Ukraine’s Future: U.S. Rejects Int’l Court Jurisdiction Regarding Argentina’s Debt
Washington has refused to allow the UN International Court of Justice (IJC) to hear Argentina’s claims that US court decisions on the country’s debt have violated Argentina’s sovereignty.
“We do not view the ICJ as an appropriate venue for addressing Argentina’s debt issues, and we continue to urge Argentina to engage with its creditors to resolve remaining issues with bondholders,” the US State Department told Reuters in an email.
The State Department sent an email with the same content to one of Argentina’s leading newspapers, the Clarin.
Argentina complained against Washington’s decisions on its debt to the International Court of Justice in The Hague on Thursday.
But according to existing norms, Buenos Aires needs Washington to voluntarily accept the ICJ’s jurisdiction for the proceedings to begin.
The US withdrew from compulsory jurisdiction back in 1986 after the UN court ruled that America’s covert war against Nicaragua was in violation of international law.
Previously, Argentina announced the restructuring of 93 percent of its 2001 debt, but creditors holding the other seven percent of the bonds demanded full payment and initiated a legal battle.
A New York court ruled that Argentina had to pay $1.33 billion to the hedge funds, blocking the transfer of $590 million that Buenos Aires forwarded in order to cover its restructured debt.
The judge said Argentina had to start talks with the lenders that didn’t approve the debt restructuring and negotiate to postpone the payment with those who did agree.
With lenders unable to receive payment, international regulators and rating agencies announced Argentina’s ‘selective’ default.
Who’s behind the forcing of Argentina into default? Billionaire Paul Singer:
Paul Elliott Singer (born August 22, 1944) is the American founder and CEO of hedge fund Elliott Management Corporation and The Paul E. Singer Foundation.
Singer grew up in a Jewish family, one of three children of a Manhattan pharmacist and a homemaker. He obtained his B.S. in psychology from the University of Rochester and a J.D. from Harvard Law School. In 1974, Singer accepted a job as an attorney in the real estate division of the investment bank Donaldson, Lufkin & Jenrette.
Argentina Sues U.S. in World Court to Stop Vulture Fund Billionaire
In breaking news, Argentina has sued the United States in the World Court, alleging a U.S. court violated Argentina’s sovereignty for ruling it must pay so-called bondholders who refuse to sign on to the country’s debt restructuring after its 2001 economic collapse. Argentina defaulted on its debt last week. The U.S. must first agree to follow the court’s ruling or the case will not proceed. But our next guest says today Obama could instantly and easily solve this problem by a simple gesture.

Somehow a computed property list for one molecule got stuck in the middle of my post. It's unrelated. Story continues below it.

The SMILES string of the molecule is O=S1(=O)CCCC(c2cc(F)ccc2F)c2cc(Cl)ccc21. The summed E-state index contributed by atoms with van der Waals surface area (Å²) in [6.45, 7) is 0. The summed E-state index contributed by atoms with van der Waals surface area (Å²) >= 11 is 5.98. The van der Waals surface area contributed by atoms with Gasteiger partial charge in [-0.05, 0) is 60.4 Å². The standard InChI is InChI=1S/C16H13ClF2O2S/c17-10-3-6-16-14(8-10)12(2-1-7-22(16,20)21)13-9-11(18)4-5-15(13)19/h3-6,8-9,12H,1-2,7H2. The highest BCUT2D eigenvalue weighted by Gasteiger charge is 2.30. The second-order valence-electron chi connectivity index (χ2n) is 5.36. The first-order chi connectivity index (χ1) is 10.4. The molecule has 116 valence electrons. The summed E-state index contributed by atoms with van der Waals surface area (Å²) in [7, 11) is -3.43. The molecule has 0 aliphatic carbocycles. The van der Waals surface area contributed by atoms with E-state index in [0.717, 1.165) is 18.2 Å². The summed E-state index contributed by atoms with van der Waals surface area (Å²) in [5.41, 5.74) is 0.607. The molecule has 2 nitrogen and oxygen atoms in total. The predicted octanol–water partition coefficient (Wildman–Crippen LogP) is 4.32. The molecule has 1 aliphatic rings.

We’re now joined by Greg Palast. Greg is an investigative reporter for the BBC and The Guardian. He’s the author of the New York Times bestsellers Billionaires & Ballot Bandits, The Best Democracy Money Can Buy, Armed Madhouse, and Vultures’ Picnic.
Thank you so much for joining us again, Greg.
GREG PALAST, INVESTIGATIVE REPORTER, BBC AND THE GUARDIAN: Glad to be with you.
NOOR: So, Greg, help us sort through this crazy situation, where you have Argentina wanting to pay off its debt holders that agreed to the debt restructuring, but a New York judge has blocked this from happening, and now Argentina is going to the World Court, saying it’s not going to get pushed around by the U.S. courts and by one particular bondholder by the name of Singer. Tell us a little bit about who he is and how we got into this mess.
PALAST: Okay. For the BBC and Guardian I’ve been hunting this guy, Paul Singer, known as “the Vulture”, all over the planet, up the Congo River, Peru, Argentina, and Detroit, okay?
This guy is called “the Vulture” for a good reason. I didn’t give him the nickname. He’s called that by everyone in the banking community. What he does is he buys–he finds old debts that were considered long settled by nations that were in a civil war, like the Congo or Argentina, or the U.S. auto industry, okay? And what he does is he then–after a deal has been worked out, he waits about ten years, and then he suddenly shows up and says, hey, wait, you owe me! Well, how much? Oh, say, 10,000 percent more than I paid.
In the case of Argentina, he bought a bunch of bonds, about $30 million worth. Argentina, listening to the bad advice from the IMF years ago, went bankrupt 15 years ago. Since then they’ve done well. They had a workout on the agreement. Actually, almost all their bondholders are being paid very nicely. They pay every month. In fact, Argentina just dropped a half a billion dollars into a New York bank and said, pay off the people we owe. But “the Vulture” has swooped down, Paul “the Vulture” singer, and said, remember those $30 million in bonds that I have? Well, I want you to pay me $3 billion. I want to repeat that. He’s got $30 million. He wants $3 billion, 100 times what he paid.